'Since the Nobel Prize-winning work of Ken Wilson in the 1970s, quantum field theory has been a fundamental tool in condensed matter theory ... Shankar presents more than enough material for a one- or two-semester course, and the book could be used to teach at a variety of levels. There is a substantial amount of classic material: the Ising model and critical phenomena, the relation of the Feynman path integral to statistical mechanics, and the renormalization group. The text ventures beyond these, with treatments of coherent state path integrals, gauge theories, duality, and bosonization. Topics of great modern importance include Majorana fermions and the quantum Hall effect. It is notable that both the Lagrangian and Hamiltonian forms of lattice models are treated. This clear, authoritative text should be available at any institution where modern condensed matter physics is studied.' M. C. Ogilvie, Choice
'The study of minimally complicated models is ... central to the field of condensed-matter physics. Those models, and the tools needed to understand them, are the subject of Ramamurti Shankar's new book, Quantum Field Theory and Condensed Matter: An Introduction. What is different about Shankar's text? For one thing, it is shorter [than his competitors]. Accordingly, Shankar's book is less ambitious in its aim and more selective in its content. That makes it both a more introductory text and a friendlier read. It will be a good textbook for a one-semester first-year graduate course.' Mike Stone, Physics Today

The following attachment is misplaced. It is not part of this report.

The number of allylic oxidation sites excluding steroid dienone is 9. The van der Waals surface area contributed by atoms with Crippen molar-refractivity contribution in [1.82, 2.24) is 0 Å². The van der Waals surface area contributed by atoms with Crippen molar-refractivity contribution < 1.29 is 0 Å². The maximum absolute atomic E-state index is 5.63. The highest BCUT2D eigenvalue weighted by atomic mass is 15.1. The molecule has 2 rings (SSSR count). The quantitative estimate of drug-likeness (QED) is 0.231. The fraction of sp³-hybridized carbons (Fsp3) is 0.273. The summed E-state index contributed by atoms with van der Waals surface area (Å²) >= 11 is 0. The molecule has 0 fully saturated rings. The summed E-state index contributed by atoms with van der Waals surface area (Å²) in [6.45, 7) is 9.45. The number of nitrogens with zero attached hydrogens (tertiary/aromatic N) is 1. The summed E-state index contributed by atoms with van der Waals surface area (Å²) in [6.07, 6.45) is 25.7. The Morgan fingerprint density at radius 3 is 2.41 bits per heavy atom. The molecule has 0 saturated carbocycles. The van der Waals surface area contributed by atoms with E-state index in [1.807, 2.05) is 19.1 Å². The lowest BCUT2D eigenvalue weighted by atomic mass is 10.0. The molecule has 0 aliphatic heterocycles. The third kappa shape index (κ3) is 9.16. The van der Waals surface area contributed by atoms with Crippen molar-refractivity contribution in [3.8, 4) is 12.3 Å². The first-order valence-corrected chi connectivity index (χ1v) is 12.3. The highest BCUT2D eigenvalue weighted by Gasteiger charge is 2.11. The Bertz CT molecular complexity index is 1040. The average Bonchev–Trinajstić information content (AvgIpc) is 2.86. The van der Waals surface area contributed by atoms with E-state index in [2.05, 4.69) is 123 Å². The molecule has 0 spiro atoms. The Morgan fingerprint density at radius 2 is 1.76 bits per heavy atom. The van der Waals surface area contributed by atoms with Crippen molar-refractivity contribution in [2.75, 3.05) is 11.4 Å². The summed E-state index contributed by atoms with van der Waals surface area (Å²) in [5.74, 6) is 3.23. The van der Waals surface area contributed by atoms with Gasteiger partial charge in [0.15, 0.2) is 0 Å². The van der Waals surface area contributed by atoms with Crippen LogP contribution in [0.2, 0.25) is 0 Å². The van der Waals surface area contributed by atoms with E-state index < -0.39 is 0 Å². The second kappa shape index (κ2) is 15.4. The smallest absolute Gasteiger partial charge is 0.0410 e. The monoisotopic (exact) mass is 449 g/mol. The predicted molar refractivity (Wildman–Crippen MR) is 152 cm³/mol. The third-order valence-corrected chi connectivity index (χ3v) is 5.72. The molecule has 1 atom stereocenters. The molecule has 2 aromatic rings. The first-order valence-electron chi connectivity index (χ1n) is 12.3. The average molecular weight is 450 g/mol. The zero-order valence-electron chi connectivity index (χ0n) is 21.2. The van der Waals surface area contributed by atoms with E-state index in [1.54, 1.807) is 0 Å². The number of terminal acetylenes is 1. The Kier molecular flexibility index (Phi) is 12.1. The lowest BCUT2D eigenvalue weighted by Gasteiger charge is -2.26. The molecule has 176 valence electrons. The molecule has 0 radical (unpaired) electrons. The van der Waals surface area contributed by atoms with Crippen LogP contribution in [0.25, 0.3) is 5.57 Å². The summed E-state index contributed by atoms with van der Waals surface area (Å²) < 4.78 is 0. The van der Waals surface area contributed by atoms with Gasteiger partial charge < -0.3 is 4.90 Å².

'[The book] provides a broad review of many different techniques and models used daily in the theoretical condensed matter community. The presentation is done in a quite individual and elegant way ... the book can be used self-consistently as a source for an advanced statistical mechanics course at the master degree level ... Shankar covers a wide variety of models ranging from the celebrated classical two-dimensional Ising model ... to the XY model and Zq gauge theories, and finally to models developed for the quantum Hall effect such as the Bohm-Pines or Chern-Simons theories. In the middle of the book, there are six chapters giving an extensive survey on the renormalization group theory (a book within a book, as Daniel Arovas wrote) and two self-contained chapters dealing with bosonization. Again, here, these chapters may be used self-consistently in order to teach the material.' Acta Crystallographica Section A: Foundations Advances
'Since the Nobel Prize-winning work of Ken Wilson in the 1970s, quantum field theory has been a fundamental tool in condensed matter theory ... Shankar presents more than enough material for a one- or two-semester course, and the book could be used to teach at a variety of levels. There is a substantial amount of classic material: the Ising model and critical phenomena, the relation of the Feynman path integral to statistical mechanics, and the renormalization group. The text ventures beyond these, with treatments of coherent state path integrals, gauge theories, duality, and bosonization. Topics of great modern importance include Majorana fermions and the quantum Hall effect. It is notable that both the Lagrangian and Hamiltonian forms of lattice models are treated. This clear, authoritative text should be available at any institution where modern condensed matter physics is studied.' M. C. Ogilvie, Choice